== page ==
The hierarchy of integrated waste management measures according to the principle of prevention.
Waste disposal is a complicated and expensive activity.  The current understanding of waste does not start with the intention to increase and improve the disposal capacity, but rather with the adoption of new technologies that produce less waste, which comes in forms that are easier to treat. In addition, solving the environmental issues related to waste is not possible unless the measures that are being taken are well coordinated. The principles on which this coordination is based are:
The principle of prevention, according to which activities are ranked according to their importance: avoiding waste generation, minimizing the amount of waste, reuse, treatment by recovery, treatment by disposal.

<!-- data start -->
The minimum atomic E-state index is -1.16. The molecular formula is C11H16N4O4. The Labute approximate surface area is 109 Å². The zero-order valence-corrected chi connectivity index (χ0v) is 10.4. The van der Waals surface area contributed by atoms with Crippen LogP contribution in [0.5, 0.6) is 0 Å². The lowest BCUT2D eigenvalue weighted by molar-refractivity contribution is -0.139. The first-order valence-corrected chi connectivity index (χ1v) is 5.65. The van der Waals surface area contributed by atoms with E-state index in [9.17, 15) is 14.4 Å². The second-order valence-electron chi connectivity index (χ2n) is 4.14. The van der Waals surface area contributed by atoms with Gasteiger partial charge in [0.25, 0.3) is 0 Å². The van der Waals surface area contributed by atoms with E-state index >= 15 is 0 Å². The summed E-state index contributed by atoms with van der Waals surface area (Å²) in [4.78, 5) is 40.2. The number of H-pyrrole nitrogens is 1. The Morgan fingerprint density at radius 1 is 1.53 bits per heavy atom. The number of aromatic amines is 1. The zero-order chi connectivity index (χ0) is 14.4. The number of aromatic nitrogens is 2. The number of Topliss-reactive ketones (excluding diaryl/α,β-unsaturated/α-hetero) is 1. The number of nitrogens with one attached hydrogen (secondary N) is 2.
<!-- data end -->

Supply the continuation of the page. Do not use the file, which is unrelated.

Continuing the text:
The “Best Available Technique Not Entailing Excessive Cost” (BATNEEC) principle.
The “Polluter pays” principle, according to which waste management and environmental damage control costs are to be covered by the entity that causes the problem.
The substitution principle, which foresees replacing hazardous materials with non-hazardous materials.
The proximity principle, which foresees that waste must be treated as close to the source as possible. Shipping (export) is allowed only to specialized units that have the necessary technology to treat the waste.
The subsidiarity principle, which promotes the initiative of lower management levels, based on uniform criteria.
The integration principle states that waste management activities are part of the social-economic activities that generate the waste.
The implementation of the Integrated Waste Management System in Romania is done based on the National Waste Management Strategy, prepared by the Ministry of Environment, and on the National Waste Management Plan, drafted by the National Environmental Protection Authority. Based on the national plan, Regional Environmental Protection Agencies have to draft Regional Waste Management Plans.